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They Chose Hunter Over Ivanka!? What Have We Come To!? (IBP)

Posted on November 9, 2020

This week’s trade is a play on two separate, but connected market phenomena.

And if we’re right about the pair, we’ll take home a jockstrap jackpot.

Times change.

The first phenomenon under discussion is the phony, post-election market rally that, apparently, no one saw coming and that supposedly bodes well for more immediate gains through November.

And to that, we say BALDERDASH!

What’s just transpired was as fake as the elections we just passed through – and the news media that dared declare a winner to that travesty!

Markets may climb nominally higher, friends, but this is not 2016.

What we believe is now occurring is a sharp, bullish retracement within a larger decline, and it’s sure enough evidenced in the volume figures on all the major indices.

Simply put, there’s nothing there.

Add to that an overbought stock that’s already turned lower (the second half of this week’s brainstorm), and we believe you have the makings of an old-fashioned, hum-dinger pocket-stuffer.

The company in question today is Installed Building Products (NYSE:IBP), an outfit that manufactures everything in buildings that you can’t see (vents, ducts, pipes, Jimmy Hoffa’s dismembered torso).

What might get you fired up about this company is last Thursday’s earnings release – that beat analyst estimates (marginally), but triggered the stock to sell off like a midnight shipment of cabbage patch dolls.

INSIDERS SELLING!

The fundamentals for the company are not good, either.

  • She carries a TTM earnings multiple of 34.4,
  • A Price to Book ratio of 9.1 (!),
  • Pays no dividend,
  • Posts a Debt to Equity ratio of 1.88, and perhaps most importantly,
  • The C-suite/insider crowd sold off an unprecedented 71.5% of their holdings over the last six months – to the tune of 75 million bucks!

And this, precisely as the stock pulled up to, and surpassed its former all-time highs.  (A full $63 million of stock has been unloaded since mid-August, when the final tear to the top was steaming like a Gaggia milk frother).

Fishy!

Now have a look at the technicals –

This is the daily chart since New Year’s, and as you can see…

  1. We have an overbought RSI 80 indication coinciding with the price peak in early October (circled, in red),
  2. RSI is now sub-waterline for some three weeks (in green), and
  3. MACD has confirmed by submerging just three sessions back (also in green).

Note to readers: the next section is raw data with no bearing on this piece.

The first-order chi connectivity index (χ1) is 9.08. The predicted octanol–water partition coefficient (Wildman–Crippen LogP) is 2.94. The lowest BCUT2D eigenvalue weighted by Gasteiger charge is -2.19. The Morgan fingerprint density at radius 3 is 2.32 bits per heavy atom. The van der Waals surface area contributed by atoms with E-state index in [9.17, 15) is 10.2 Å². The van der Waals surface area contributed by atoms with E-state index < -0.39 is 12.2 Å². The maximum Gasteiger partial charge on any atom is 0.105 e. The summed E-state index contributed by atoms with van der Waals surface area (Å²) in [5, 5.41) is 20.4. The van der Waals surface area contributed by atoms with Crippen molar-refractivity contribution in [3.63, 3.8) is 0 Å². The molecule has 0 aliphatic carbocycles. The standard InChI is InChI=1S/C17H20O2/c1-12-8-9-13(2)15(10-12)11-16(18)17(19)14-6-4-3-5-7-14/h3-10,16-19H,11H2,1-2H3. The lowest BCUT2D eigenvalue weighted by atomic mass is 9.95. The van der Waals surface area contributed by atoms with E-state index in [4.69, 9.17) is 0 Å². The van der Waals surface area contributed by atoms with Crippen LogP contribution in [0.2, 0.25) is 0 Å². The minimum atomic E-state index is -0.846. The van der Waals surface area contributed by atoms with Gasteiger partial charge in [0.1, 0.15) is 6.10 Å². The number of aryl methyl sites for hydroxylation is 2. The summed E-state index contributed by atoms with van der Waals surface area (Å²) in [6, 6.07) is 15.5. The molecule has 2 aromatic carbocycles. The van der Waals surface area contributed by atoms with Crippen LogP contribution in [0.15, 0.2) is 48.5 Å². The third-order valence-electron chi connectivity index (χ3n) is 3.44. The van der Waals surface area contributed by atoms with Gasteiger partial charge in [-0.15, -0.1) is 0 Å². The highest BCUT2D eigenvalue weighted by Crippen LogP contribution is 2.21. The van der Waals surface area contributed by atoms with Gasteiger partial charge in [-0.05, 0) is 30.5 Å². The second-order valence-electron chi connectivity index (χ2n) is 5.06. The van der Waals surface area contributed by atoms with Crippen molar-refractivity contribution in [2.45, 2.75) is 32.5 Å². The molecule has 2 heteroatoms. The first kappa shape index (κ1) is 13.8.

4. Add to that a price failure from a six month trend channel (in red, at top), and
  5. A failure to recapture the trendline (in blue), along with
  6. A gap to fill at 72 – precisely the level of the longer-term 274 DMA,
  7. And another at 65 – where a simple Fibonacci retracement line emerges…

And you get the picture.

Our play on IBP is highly speculative, and could involve substantial losses if not hedged properly.  We therefore warn you to mind all the details going in.

A Jew and His Money recommends you sell the IBP December 18th 80 CALL for $15.20 and buy six (6) IBP December 18th 80 PUTs for $2.50 each.  Total credit on the trade is $0.20.

Rationale: We want downside exposure to IBP at very little cost.

But spreads being as they are, we’re forced to structure the trade using a short in-the-money CALL.

And that means big risk should the stock shoot higher.

We’re therefore obligated to set a STOP buy for the stock at $106 (or at whatever level you’re most comfortable) in order to cap our losses at $26.

We’ve chosen that price because, technically, it’s slightly above the latest high (105), as well as above the declining short-term moving average (see chart, above).  That makes any action to that level almost certainly the beginning of a breakout higher.

As IBP trends southward, however, we’ll move the STOP incrementally lower to reduce our risk exposure and safeguard against a sudden rise in price – and simultaneously close our PUTs with a profit, G-d willing.

Maximum profit on the trade is unlimited.

Maximum loss – with proper stops emplaced (as above) – is $26.

With kind regards,

Hugh L. O’Haynew

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